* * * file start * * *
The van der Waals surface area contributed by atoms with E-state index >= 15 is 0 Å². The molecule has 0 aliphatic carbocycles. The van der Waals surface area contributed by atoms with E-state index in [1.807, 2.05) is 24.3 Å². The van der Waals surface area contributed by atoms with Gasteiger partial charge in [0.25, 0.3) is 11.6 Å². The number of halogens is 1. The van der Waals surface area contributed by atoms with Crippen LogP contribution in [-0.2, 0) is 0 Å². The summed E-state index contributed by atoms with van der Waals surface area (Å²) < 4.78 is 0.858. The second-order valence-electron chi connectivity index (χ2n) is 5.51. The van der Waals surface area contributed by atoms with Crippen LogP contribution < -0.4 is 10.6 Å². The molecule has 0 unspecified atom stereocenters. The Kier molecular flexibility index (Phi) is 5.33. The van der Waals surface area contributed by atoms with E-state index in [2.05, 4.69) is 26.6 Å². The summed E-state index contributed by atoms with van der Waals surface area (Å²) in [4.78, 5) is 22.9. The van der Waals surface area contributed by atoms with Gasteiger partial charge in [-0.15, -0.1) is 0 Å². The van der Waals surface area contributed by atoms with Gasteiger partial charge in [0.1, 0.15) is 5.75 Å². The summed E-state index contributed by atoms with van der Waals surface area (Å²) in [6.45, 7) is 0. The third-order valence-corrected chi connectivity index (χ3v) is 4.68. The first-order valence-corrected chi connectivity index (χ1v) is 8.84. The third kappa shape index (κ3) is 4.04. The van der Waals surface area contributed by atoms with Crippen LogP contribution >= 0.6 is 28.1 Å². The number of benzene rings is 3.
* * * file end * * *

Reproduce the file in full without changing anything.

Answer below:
The van der Waals surface area contributed by atoms with E-state index >= 15 is 0 Å². The molecule has 0 aliphatic carbocycles. The van der Waals surface area contributed by atoms with E-state index in [1.807, 2.05) is 24.3 Å². The van der Waals surface area contributed by atoms with Gasteiger partial charge in [0.25, 0.3) is 11.6 Å². The number of halogens is 1. The van der Waals surface area contributed by atoms with Crippen LogP contribution in [-0.2, 0) is 0 Å². The summed E-state index contributed by atoms with van der Waals surface area (Å²) < 4.78 is 0.858. The second-order valence-electron chi connectivity index (χ2n) is 5.51. The van der Waals surface area contributed by atoms with Crippen LogP contribution < -0.4 is 10.6 Å². The molecule has 0 unspecified atom stereocenters. The Kier molecular flexibility index (Phi) is 5.33. The van der Waals surface area contributed by atoms with E-state index in [2.05, 4.69) is 26.6 Å². The summed E-state index contributed by atoms with van der Waals surface area (Å²) in [4.78, 5) is 22.9. The van der Waals surface area contributed by atoms with Gasteiger partial charge in [-0.15, -0.1) is 0 Å². The van der Waals surface area contributed by atoms with Gasteiger partial charge in [0.1, 0.15) is 5.75 Å². The summed E-state index contributed by atoms with van der Waals surface area (Å²) in [6.45, 7) is 0. The third-order valence-corrected chi connectivity index (χ3v) is 4.68. The first-order valence-corrected chi connectivity index (χ1v) is 8.84. The third kappa shape index (κ3) is 4.04. The van der Waals surface area contributed by atoms with Crippen LogP contribution >= 0.6 is 28.1 Å². The number of benzene rings is 3.